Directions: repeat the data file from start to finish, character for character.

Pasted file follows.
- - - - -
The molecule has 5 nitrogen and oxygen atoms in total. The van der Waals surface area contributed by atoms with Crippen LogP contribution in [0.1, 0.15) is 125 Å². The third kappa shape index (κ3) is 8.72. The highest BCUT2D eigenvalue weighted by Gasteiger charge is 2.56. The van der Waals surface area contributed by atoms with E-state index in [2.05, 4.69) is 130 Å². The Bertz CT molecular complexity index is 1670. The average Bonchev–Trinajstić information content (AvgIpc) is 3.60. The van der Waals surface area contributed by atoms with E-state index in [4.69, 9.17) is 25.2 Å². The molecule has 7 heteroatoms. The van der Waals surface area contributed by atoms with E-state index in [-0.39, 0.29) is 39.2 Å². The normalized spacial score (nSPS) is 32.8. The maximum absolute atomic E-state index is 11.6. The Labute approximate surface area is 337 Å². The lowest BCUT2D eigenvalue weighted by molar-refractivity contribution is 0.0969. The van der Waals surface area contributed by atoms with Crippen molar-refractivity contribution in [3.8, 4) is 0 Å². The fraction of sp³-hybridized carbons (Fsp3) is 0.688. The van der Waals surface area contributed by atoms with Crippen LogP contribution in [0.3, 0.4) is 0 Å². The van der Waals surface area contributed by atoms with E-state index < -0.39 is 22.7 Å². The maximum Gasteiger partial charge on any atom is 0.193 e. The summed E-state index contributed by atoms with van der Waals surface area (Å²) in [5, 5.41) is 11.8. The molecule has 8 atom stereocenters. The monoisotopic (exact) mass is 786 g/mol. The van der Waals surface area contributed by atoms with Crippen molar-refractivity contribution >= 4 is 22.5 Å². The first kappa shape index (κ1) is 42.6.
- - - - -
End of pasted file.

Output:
The molecule has 5 nitrogen and oxygen atoms in total. The van der Waals surface area contributed by atoms with Crippen LogP contribution in [0.1, 0.15) is 125 Å². The third kappa shape index (κ3) is 8.72. The highest BCUT2D eigenvalue weighted by Gasteiger charge is 2.56. The van der Waals surface area contributed by atoms with E-state index in [2.05, 4.69) is 130 Å². The Bertz CT molecular complexity index is 1670. The average Bonchev–Trinajstić information content (AvgIpc) is 3.60. The van der Waals surface area contributed by atoms with E-state index in [4.69, 9.17) is 25.2 Å². The molecule has 7 heteroatoms. The van der Waals surface area contributed by atoms with E-state index in [-0.39, 0.29) is 39.2 Å². The normalized spacial score (nSPS) is 32.8. The maximum absolute atomic E-state index is 11.6. The Labute approximate surface area is 337 Å². The lowest BCUT2D eigenvalue weighted by molar-refractivity contribution is 0.0969. The van der Waals surface area contributed by atoms with Crippen molar-refractivity contribution in [3.8, 4) is 0 Å². The fraction of sp³-hybridized carbons (Fsp3) is 0.688. The van der Waals surface area contributed by atoms with Crippen LogP contribution in [0.3, 0.4) is 0 Å². The van der Waals surface area contributed by atoms with E-state index < -0.39 is 22.7 Å². The maximum Gasteiger partial charge on any atom is 0.193 e. The summed E-state index contributed by atoms with van der Waals surface area (Å²) in [5, 5.41) is 11.8. The molecule has 8 atom stereocenters. The monoisotopic (exact) mass is 786 g/mol. The van der Waals surface area contributed by atoms with Crippen molar-refractivity contribution >= 4 is 22.5 Å². The first kappa shape index (κ1) is 42.6.